International Women’s Day allows us to reflect on, and celebrate the global achievements of women across sectors. Each year as we approach this day, I find myself looking around in the world of city and town design and transport, to see how women are taking the lead in reshaping the environments around us. And how places designed with women’s needs and travel habits in mind are places for everyone.
Themes of equity and social justice are deeply embedded in what we experience. Especially as women or the more vulnerable in society.
How we travel, how we experience our streets and our public spaces, how safe and how welcome we feel are being discussed far more widely now.
I am an architect and urban designer. I grew up in India and Indonesia, and have had the good fortune to have lived and worked in Singapore, the US, London. And since 2014, I have made Edinburgh my home.
How you get around impacts quality of life
I started working in sustainable transport almost eight years ago. But it wasn’t until then that I could truly reflect on how much the quality of my life in all those places has was influenced by how easily, conveniently and affordably I could get around.
In Bombay and Singapore, I used public transport to get everywhere. I felt safe even travelling late at night.
In America, I lived in a small town where I had to hop in a car to go to the gym or to buy milk, as there were no pavements to get there. I wasn’t in a good place then, either physically or mentally, and I think my dependency on the car played a big part.
In Edinburgh and London, I discovered the joy of cycling, getting to places quicker, feeling healthier both physically and mentally.
One of the big learnings I have taken from my work so far is that we need a whole systems approach.
We need to remove the silos from city-building and re-think the measures we use for the impact of public spaces on our wellbeing.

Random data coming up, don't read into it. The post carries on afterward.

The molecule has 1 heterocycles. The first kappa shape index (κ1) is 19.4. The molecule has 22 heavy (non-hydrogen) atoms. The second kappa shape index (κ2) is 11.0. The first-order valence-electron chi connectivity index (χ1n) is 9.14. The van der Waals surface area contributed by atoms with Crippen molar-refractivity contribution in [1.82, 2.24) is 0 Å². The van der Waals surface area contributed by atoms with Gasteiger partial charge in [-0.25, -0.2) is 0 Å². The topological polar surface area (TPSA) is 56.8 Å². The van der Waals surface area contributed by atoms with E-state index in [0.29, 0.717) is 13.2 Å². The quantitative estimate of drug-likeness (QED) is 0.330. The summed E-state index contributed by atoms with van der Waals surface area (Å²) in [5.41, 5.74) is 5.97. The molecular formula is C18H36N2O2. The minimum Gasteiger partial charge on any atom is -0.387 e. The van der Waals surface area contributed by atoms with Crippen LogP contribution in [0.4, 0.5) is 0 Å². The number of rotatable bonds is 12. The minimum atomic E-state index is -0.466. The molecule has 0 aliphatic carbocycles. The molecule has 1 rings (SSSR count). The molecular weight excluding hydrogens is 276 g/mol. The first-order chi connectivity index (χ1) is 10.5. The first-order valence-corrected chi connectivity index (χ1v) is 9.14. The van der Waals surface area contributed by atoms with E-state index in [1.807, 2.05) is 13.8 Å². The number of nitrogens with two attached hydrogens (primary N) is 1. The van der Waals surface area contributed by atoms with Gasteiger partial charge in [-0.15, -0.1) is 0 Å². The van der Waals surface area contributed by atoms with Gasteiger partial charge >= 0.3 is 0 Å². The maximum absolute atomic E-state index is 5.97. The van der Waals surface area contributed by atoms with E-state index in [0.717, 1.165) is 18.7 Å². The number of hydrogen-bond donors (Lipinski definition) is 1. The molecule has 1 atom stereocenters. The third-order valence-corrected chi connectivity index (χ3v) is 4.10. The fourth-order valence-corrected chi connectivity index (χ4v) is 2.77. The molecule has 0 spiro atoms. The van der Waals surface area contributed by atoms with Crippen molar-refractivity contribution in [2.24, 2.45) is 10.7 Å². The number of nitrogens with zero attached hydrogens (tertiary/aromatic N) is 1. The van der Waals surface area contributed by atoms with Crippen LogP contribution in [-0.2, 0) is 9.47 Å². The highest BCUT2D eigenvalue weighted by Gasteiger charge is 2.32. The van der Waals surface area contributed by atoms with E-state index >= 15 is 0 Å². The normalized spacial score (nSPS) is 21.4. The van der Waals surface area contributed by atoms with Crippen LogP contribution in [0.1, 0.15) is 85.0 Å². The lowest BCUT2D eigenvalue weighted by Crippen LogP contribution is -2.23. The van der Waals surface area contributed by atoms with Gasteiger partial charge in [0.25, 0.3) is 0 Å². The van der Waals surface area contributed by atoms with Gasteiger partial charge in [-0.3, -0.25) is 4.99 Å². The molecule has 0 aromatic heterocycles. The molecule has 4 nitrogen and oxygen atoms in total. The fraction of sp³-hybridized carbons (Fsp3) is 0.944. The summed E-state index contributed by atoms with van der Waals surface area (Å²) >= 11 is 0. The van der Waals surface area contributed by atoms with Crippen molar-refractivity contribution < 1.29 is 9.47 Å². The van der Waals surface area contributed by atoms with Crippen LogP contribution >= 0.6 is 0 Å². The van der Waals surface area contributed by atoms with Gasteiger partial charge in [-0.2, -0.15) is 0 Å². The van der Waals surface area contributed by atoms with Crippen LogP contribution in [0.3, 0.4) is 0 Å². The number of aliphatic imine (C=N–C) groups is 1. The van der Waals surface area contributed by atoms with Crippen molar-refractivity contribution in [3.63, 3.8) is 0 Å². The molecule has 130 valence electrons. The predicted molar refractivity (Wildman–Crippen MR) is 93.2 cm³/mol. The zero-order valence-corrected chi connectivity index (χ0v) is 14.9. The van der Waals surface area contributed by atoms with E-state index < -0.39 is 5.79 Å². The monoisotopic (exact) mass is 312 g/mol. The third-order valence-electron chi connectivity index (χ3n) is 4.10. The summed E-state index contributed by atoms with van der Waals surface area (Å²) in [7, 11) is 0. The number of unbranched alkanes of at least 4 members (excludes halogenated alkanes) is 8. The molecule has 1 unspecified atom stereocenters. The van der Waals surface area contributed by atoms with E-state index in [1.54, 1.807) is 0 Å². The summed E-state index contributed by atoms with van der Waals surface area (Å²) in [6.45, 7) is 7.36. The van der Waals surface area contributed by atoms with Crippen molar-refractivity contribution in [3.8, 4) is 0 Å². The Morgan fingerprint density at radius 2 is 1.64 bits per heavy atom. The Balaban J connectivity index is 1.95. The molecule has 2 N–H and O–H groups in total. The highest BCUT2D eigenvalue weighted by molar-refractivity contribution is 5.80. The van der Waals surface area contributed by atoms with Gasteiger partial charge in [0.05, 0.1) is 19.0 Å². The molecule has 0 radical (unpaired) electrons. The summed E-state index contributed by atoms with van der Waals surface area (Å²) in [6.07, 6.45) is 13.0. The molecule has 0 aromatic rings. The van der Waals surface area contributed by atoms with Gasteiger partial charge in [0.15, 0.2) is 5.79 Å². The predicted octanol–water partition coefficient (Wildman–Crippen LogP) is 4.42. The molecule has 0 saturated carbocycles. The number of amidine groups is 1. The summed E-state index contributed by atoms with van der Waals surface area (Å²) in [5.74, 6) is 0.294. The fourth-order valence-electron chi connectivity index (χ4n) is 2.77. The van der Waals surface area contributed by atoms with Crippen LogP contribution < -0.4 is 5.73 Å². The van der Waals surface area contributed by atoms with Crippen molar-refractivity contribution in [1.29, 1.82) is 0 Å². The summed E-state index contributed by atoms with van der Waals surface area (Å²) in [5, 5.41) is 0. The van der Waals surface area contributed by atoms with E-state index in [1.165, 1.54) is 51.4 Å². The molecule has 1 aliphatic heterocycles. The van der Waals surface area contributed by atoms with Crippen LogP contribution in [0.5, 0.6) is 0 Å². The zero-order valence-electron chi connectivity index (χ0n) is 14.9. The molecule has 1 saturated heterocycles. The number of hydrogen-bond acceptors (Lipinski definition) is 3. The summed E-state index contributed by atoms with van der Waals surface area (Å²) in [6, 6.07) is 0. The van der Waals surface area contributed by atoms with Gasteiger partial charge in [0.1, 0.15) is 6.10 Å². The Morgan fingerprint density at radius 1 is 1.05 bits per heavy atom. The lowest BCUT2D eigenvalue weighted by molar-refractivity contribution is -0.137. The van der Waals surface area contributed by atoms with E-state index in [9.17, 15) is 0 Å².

And we need to ensure that women are part of that conversation at every level. From planners, designers, community leaders, engineers, and decision-makers.
We need to be at the table to make that difference to address women’s unique needs and travel habits.
For instance, a working woman with a child under the age of five will increase her trip-chaining - the series of trips made by people every day - by 54%.
While a working man in the same position will only increase his by 19%. This difference would be addressed at the planning stage if more women were involved earlier on.
We need more women in senior transport jobs
In Sustrans, we published a report called ‘Are we nearly there yet?’ that looked at gender and transport in the UK.
And something that stood out to me in the report is that currently, transport has the lowest percentage of women in senior posts within the public sector in Scotland.
Women represent only 6.25% of heads of transport bodies. And the transport sector accounts for only 22% of female workers UK-wide.
Designing through a gender lens
In Vienna, they have worked on city design through the lens of gender with some incredible results.
They started with a photography exhibition that documented a day in the lives of eight different women and girls – from a young child to a wheelchair user, to an active retiree.
It was a simple concept that showed a side to the city that was rarely considered.
Like most European cities then and now, Vienna was being designed by male planners for men like them: going between home and work, by car or public transport, at mostly set times.
There was no accounting for unpaid labour such as childcare or shopping, carried out mostly by women, in many short journeys on foot during the day.
And that has led to a complete change in the way the spaces and connections are designed.
I will end on a positive – things are changing here. I led a project in Edinburgh called the City Centre Transformation project.
And without engineering it that way, it was truly women-led, from technical lead to project management and policy.
At the final committee, one of the members said: ‘what I love about this project is, it isn’t a traditional transport project, there’s space for emotion here.’ I am so proud of that.